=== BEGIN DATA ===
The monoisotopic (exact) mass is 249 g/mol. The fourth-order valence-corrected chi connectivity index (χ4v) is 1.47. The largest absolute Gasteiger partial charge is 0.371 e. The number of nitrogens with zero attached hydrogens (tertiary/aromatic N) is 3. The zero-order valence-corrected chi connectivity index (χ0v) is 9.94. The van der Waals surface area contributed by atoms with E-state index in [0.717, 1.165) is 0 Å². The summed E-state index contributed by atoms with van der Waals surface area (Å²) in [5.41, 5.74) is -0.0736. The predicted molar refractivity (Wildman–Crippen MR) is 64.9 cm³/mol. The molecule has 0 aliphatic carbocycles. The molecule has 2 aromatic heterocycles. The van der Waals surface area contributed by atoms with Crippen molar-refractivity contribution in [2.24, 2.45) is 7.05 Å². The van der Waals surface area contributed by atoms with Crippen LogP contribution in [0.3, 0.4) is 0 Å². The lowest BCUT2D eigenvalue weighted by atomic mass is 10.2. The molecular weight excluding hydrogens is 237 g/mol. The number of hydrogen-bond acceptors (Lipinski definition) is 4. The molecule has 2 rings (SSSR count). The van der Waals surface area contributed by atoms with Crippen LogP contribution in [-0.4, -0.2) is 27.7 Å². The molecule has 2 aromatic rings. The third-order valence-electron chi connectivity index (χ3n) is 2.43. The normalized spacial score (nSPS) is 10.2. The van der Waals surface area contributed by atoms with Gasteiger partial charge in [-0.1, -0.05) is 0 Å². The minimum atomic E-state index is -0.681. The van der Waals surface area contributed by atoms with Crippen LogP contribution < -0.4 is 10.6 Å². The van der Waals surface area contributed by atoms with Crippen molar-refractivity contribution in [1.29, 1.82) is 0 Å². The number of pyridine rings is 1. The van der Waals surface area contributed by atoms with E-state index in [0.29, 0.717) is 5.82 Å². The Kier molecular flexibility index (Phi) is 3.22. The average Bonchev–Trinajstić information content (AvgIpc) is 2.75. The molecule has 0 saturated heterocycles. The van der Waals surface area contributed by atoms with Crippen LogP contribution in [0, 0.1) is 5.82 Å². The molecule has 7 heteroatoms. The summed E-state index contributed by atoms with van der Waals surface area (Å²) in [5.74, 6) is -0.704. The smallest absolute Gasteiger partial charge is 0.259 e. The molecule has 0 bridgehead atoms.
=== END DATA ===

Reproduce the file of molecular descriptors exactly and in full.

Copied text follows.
The monoisotopic (exact) mass is 249 g/mol. The fourth-order valence-corrected chi connectivity index (χ4v) is 1.47. The largest absolute Gasteiger partial charge is 0.371 e. The number of nitrogens with zero attached hydrogens (tertiary/aromatic N) is 3. The zero-order valence-corrected chi connectivity index (χ0v) is 9.94. The van der Waals surface area contributed by atoms with E-state index in [0.717, 1.165) is 0 Å². The summed E-state index contributed by atoms with van der Waals surface area (Å²) in [5.41, 5.74) is -0.0736. The predicted molar refractivity (Wildman–Crippen MR) is 64.9 cm³/mol. The molecule has 0 aliphatic carbocycles. The molecule has 2 aromatic heterocycles. The van der Waals surface area contributed by atoms with Crippen molar-refractivity contribution in [2.24, 2.45) is 7.05 Å². The van der Waals surface area contributed by atoms with Crippen LogP contribution in [0.3, 0.4) is 0 Å². The lowest BCUT2D eigenvalue weighted by atomic mass is 10.2. The molecular weight excluding hydrogens is 237 g/mol. The number of hydrogen-bond acceptors (Lipinski definition) is 4. The molecule has 2 rings (SSSR count). The van der Waals surface area contributed by atoms with Crippen LogP contribution in [-0.4, -0.2) is 27.7 Å². The molecule has 2 aromatic rings. The third-order valence-electron chi connectivity index (χ3n) is 2.43. The normalized spacial score (nSPS) is 10.2. The van der Waals surface area contributed by atoms with Gasteiger partial charge in [-0.1, -0.05) is 0 Å². The minimum atomic E-state index is -0.681. The van der Waals surface area contributed by atoms with Crippen LogP contribution < -0.4 is 10.6 Å². The van der Waals surface area contributed by atoms with Crippen molar-refractivity contribution in [1.29, 1.82) is 0 Å². The number of pyridine rings is 1. The van der Waals surface area contributed by atoms with E-state index in [0.29, 0.717) is 5.82 Å². The Kier molecular flexibility index (Phi) is 3.22. The average Bonchev–Trinajstić information content (AvgIpc) is 2.75. The molecule has 0 saturated heterocycles. The van der Waals surface area contributed by atoms with Crippen LogP contribution in [0, 0.1) is 5.82 Å². The molecule has 7 heteroatoms. The summed E-state index contributed by atoms with van der Waals surface area (Å²) in [5.74, 6) is -0.704. The smallest absolute Gasteiger partial charge is 0.259 e. The molecule has 0 bridgehead atoms.